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Does Park National Corporation's (NYSEMKT:PRK) CEO Salary Reflect Performance?

Simply Wall St

In 2014 David Trautman was appointed CEO of Park National Corporation (NYSEMKT:PRK). This analysis aims first to contrast CEO compensation with other companies that have similar market capitalization. After that, we will consider the growth in the business. And finally we will reflect on how common stockholders have fared in the last few years, as a secondary measure of performance. This method should give us information to assess how appropriately the company pays the CEO.

See our latest analysis for Park National

How Does David Trautman's Compensation Compare With Similar Sized Companies?

At the time of writing, our data says that Park National Corporation has a market cap of US$1.2b, and reported total annual CEO compensation of US$2.1m for the year to December 2019. We note that's an increase of 17% above last year. We think total compensation is more important but we note that the CEO salary is lower, at US$785k. We further remind readers that the CEO may face performance requirements to receive the non-salary part of the total compensation. When we examined a selection of companies with market caps ranging from US$1.0b to US$3.2b, we found the median CEO total compensation was US$4.6m.

Next, let's break down remuneration compositions to understand how the industry and company compare with each other. Speaking on an industry level, we can see that nearly 45% of total compensation represents salary, while the remainder of 55% is other remuneration. Our data reveals that Park National allocates salary in line with the wider market.

Most shareholders would consider it a positive that David Trautman takes less total compensation than the CEOs of most similar size companies, leaving more for shareholders. While this is a good thing, you'll need to understand the business better before you can form an opinion. You can see, below, how CEO compensation at Park National has changed over time.

AMEX:PRK CEO Compensation March 26th 2020

Is Park National Corporation Growing?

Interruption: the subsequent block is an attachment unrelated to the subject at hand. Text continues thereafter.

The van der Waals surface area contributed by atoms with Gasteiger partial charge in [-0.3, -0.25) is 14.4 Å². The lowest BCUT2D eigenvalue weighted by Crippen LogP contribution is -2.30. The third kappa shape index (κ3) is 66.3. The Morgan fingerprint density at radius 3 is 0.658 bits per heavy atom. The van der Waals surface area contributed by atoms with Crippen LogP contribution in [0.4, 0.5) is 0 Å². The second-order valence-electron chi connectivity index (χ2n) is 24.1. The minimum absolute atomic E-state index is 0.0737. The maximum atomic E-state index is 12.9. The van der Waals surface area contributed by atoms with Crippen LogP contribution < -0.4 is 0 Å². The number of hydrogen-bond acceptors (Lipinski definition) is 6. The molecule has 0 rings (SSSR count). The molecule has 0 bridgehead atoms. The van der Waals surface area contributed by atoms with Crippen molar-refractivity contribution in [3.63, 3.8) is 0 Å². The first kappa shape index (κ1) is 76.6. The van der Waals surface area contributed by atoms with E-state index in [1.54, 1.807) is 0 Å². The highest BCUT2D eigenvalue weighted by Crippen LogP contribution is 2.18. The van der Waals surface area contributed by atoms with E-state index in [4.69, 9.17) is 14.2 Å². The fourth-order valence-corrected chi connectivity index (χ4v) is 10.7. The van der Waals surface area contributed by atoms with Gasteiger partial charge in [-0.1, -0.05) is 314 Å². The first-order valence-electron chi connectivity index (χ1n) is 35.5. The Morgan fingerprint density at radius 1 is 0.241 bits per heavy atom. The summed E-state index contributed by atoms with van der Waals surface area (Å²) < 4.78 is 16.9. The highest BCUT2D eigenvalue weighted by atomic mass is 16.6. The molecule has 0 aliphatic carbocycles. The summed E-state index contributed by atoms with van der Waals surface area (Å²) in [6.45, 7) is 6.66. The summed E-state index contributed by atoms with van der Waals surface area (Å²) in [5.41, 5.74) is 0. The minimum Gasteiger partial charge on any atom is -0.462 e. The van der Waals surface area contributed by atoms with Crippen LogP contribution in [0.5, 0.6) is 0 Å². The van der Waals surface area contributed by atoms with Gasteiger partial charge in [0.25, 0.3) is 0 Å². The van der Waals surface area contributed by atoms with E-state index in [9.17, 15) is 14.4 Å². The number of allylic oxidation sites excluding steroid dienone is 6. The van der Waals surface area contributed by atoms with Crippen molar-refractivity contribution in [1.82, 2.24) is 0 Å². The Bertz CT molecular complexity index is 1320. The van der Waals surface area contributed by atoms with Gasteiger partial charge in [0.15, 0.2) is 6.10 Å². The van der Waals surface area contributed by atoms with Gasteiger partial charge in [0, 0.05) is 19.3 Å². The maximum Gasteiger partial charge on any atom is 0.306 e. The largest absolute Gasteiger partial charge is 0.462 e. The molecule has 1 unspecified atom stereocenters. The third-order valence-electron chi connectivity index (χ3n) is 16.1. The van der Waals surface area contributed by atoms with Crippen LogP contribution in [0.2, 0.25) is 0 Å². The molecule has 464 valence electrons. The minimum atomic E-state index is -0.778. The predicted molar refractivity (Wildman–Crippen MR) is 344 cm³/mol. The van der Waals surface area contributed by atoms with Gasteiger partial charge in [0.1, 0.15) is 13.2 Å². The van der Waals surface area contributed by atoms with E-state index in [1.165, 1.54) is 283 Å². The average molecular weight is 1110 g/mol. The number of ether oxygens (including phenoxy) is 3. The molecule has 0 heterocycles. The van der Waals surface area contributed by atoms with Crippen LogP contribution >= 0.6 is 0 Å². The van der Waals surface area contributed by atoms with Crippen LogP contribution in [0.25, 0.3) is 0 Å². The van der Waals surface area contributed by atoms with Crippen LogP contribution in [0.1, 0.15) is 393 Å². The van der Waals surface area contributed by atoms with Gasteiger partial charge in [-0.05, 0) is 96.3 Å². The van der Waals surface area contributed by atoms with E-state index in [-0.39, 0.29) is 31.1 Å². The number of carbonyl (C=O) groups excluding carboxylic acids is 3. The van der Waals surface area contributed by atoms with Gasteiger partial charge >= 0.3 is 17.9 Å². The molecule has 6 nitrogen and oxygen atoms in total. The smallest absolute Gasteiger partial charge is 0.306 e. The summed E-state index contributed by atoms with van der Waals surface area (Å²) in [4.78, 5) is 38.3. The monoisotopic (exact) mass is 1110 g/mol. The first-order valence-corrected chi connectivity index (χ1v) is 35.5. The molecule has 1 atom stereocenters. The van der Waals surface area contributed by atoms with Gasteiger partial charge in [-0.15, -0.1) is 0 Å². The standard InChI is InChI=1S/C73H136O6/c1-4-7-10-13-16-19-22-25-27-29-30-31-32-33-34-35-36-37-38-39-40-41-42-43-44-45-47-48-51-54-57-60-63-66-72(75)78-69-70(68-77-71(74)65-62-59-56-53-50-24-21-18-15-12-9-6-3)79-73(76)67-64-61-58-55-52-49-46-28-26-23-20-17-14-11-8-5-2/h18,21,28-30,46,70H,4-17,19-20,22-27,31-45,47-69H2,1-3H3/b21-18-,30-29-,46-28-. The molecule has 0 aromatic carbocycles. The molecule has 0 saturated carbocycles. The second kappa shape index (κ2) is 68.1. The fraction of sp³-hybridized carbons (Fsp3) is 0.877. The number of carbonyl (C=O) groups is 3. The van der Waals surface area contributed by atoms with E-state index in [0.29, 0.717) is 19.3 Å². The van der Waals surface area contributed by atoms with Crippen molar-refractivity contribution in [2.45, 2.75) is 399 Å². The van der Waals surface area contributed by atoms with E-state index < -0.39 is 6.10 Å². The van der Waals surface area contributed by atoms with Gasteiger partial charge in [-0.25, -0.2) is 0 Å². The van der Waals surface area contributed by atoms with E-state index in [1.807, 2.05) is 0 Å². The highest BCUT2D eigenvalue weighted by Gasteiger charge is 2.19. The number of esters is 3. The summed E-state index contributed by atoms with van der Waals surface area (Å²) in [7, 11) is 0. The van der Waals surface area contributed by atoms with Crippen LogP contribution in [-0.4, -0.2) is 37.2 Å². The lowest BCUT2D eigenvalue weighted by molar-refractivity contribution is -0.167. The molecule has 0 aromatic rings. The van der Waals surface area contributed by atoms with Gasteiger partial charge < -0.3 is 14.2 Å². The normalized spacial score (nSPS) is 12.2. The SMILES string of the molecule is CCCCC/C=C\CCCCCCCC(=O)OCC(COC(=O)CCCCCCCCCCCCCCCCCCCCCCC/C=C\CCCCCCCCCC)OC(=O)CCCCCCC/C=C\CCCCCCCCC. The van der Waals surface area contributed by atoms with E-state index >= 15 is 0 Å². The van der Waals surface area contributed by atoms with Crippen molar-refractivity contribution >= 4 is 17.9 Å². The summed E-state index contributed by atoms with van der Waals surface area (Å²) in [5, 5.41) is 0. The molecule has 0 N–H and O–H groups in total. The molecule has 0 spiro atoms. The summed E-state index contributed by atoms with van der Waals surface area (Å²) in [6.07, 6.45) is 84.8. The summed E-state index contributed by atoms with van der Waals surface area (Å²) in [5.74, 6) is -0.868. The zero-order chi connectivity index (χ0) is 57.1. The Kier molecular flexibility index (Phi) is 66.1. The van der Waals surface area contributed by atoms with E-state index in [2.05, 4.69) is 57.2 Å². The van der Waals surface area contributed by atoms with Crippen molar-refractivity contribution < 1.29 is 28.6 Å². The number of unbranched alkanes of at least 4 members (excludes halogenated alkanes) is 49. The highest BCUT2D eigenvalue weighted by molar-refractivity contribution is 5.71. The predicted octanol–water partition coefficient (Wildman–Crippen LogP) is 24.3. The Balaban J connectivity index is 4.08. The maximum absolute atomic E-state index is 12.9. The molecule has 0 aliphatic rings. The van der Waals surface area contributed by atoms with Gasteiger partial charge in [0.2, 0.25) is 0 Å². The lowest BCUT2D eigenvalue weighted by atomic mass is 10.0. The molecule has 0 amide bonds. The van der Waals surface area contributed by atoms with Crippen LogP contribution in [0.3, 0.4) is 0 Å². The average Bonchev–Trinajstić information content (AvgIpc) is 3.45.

Park National Corporation has seen earnings per share (EPS) move positively by an average of 6.6% a year, over the last three years (using a line of best fit). In the last year, its revenue is up 8.7%.

I would argue that the improvement in revenue isn't particularly impressive, but it is good to see modest EPS growth. So there are some positives here, but not enough to earn high praise. It could be important to check this free visual depiction of what analysts expect for the future.

Has Park National Corporation Been A Good Investment?

Since shareholders would have lost about 19% over three years, some Park National Corporation shareholders would surely be feeling negative emotions. This suggests it would be unwise for the company to pay the CEO too generously.

In Summary...

It looks like Park National Corporation pays its CEO less than similar sized companies.

David Trautman is paid less than CEOs of similar size companies, but growth hasn't been particularly impressive and the total shareholder return over three years would leave many disappointed. I am not concerned by the CEO compensation, but it would be good to see improved performance before pay increases. Looking into other areas, we've picked out 2 warning signs for Park National that investors should think about before committing capital to this stock.

Important note: Park National may not be the best stock to buy. You might find something better in this list of interesting companies with high ROE and low debt.

If you spot an error that warrants correction, please contact the editor at editorial-team@simplywallst.com. This article by Simply Wall St is general in nature. It does not constitute a recommendation to buy or sell any stock, and does not take account of your objectives, or your financial situation. Simply Wall St has no position in the stocks mentioned.

We aim to bring you long-term focused research analysis driven by fundamental data. Note that our analysis may not factor in the latest price-sensitive company announcements or qualitative material. Thank you for reading.